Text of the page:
The artistic concept of negative space is largely reserved for visual mediums. Hong Kong-born filmmaker Wong Kar-wai employs the technique to frame his detached, longing characters against vibrantly colored space, rendering them classically doomed. Dali’s use of negative space would highlight his yawning red skies, huge landscapes hosting his surreal imagination. Hearing negative space is altogether more difficult than seeing it, unless you’re listening to Tim Hecker.
For 20 years Tim Hecker has been a master of aural negative space. His soundscapes are a hazy sea of dissonance creating the perfect backdrop for subtle exploration of the decay of physical music. With his 9th studio album Konoyo, Hecker has confronted his fascination with negative space, creating a ritualistic album full of duality.
Konoyo’s life begins as a travel log. Across several trips to Japan the album was born out of collaboration with the Tokyo Gakuso ensemble, a collection of Japanese musicians that dates back to 1978. Gakuso literally translates to “elegant music,” a natural descriptor for the type of drone that has put Hecker at the forefront of experimental music for the past couple of decades. Like his collaboration with Kara-Lis Coverdale on 2013’s Virgins or his work with the Icelandic Choir Ensemble for 2016’s Love Streams, Tokyo Gakuso play a major part in shaping Konoyo’s sound.
Starting out of the gate with album opener “This Life,” Konoyo creates a natural palette of sound. Where many experimental noise artists now focus on the stuttering of digital noise, Hecker still makes music that recalls the physical sensation of both nature and instrument. Konoyo begins with a high-pitched whooshing, evoking, like he so often does, the wind. Perhaps no other modern artist is as talented as Hecker when it comes to manipulating noise. “This Life,” with its shifting pitch, howls like a voice lost in the wind, setting a tone of eerie ritual.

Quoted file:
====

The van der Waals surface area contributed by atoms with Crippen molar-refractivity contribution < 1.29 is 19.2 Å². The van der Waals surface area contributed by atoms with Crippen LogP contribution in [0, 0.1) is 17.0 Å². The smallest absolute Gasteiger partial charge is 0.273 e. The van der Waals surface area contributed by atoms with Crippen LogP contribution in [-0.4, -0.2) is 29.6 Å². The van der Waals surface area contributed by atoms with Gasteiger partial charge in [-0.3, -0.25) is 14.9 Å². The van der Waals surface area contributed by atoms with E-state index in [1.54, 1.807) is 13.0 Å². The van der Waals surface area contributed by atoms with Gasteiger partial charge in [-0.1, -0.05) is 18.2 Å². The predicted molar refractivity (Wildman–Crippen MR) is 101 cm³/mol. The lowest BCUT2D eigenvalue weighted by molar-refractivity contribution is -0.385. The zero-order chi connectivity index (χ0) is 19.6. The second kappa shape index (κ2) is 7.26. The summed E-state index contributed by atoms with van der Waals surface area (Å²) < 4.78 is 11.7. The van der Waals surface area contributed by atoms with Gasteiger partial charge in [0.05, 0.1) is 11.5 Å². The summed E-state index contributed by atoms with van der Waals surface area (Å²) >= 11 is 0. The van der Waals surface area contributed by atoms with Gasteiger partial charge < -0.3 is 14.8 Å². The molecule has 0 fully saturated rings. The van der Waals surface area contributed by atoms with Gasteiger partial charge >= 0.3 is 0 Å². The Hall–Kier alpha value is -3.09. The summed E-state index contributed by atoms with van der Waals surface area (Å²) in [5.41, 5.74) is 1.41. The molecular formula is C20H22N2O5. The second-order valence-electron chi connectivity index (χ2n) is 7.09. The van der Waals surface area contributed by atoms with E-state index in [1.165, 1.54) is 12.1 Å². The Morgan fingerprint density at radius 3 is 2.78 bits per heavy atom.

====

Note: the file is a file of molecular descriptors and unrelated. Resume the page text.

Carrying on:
Unlike so many of his peers, Hecker’s movements are rarely longer than an average pop song. In a genre, full of 20-minute soundscapes, the rarity of a seven-plus-minute track once set Hecker apart. Here is an economical sound artist. Konoyo departs from this immediately, “This Life” stretching to nearly nine minutes. Elsewhere compositions push the ten-minute mark and the album closer even a cool 15. The shift to longer pieces highlights Hecker’s ability to both get in and get out or conversely stretch the rubber band of tension to its near breaking point.
With opener “This Life” setting a precedent of long, intense pieces the more ambient interludes become even more important. “Is A Rose Petal Of The Dying Crimson Light” is an achingly beautiful movement, the brevity of which is only highlighted by being in between much longer tracks. Hecker is a master manipulator of both sound and listener, with this great contrast of length and intensity he is able to bring you to the brink of anxiety only to cradle the listener back to a near-comatose state.
Taken back to back, the next two large movements of Konoyo—“Keyed Out” and “In Mother Earth Phase”—are explorations of nightmarish texture. “Keyed Out” slowly eeks to life, taking the form of a poisonous gas escaping into the atmosphere. The vast shifts in pitch create a sense of dread that is inescapable. “In Mother Earth Phase” offers a reprieve of sorts. In talking about his inspiration for making Konoyo, Hecker spoke of the “banal density” of modern music. No other track on the album conveys that concept quite like “Mother Earth Phase.” There is a deep weight at the center of the track that constantly grounds it, and it is the least changing of anything on the album.
The culmination of Konoyo is the 15-minute epic outro “Across the Anoyo.” In contrast to the term konoyo, anoyo means directly relating to the afterlife. In this sense, the album closes on a struggle between the temporal textures of Hecker’s natural world and the spiritual ecstasy of the beyond. In short the track is an odyssey, spaced out and disharmonious, it is, in a sense, a resolution to the themes Hecker has been exploring his entire career, that being the lifespan of physical music and the decay of texture. It is an awe-inspiring juxtaposition, the kind of movement that reminds you why you love music.
As a whole Konoyo continues Hecker’s unparalleled streak of creating experimental music that can transcend its own limited audience. Sure, this is challenging music, but it is also visceral music—full of tension and spine-tingling wonder. Hecker’s elegant curation of sound creates a thrilling canvas of negative space both heady and primal. Konoyo is another titanic accomplishment from an artist who only finds new ways to surprise.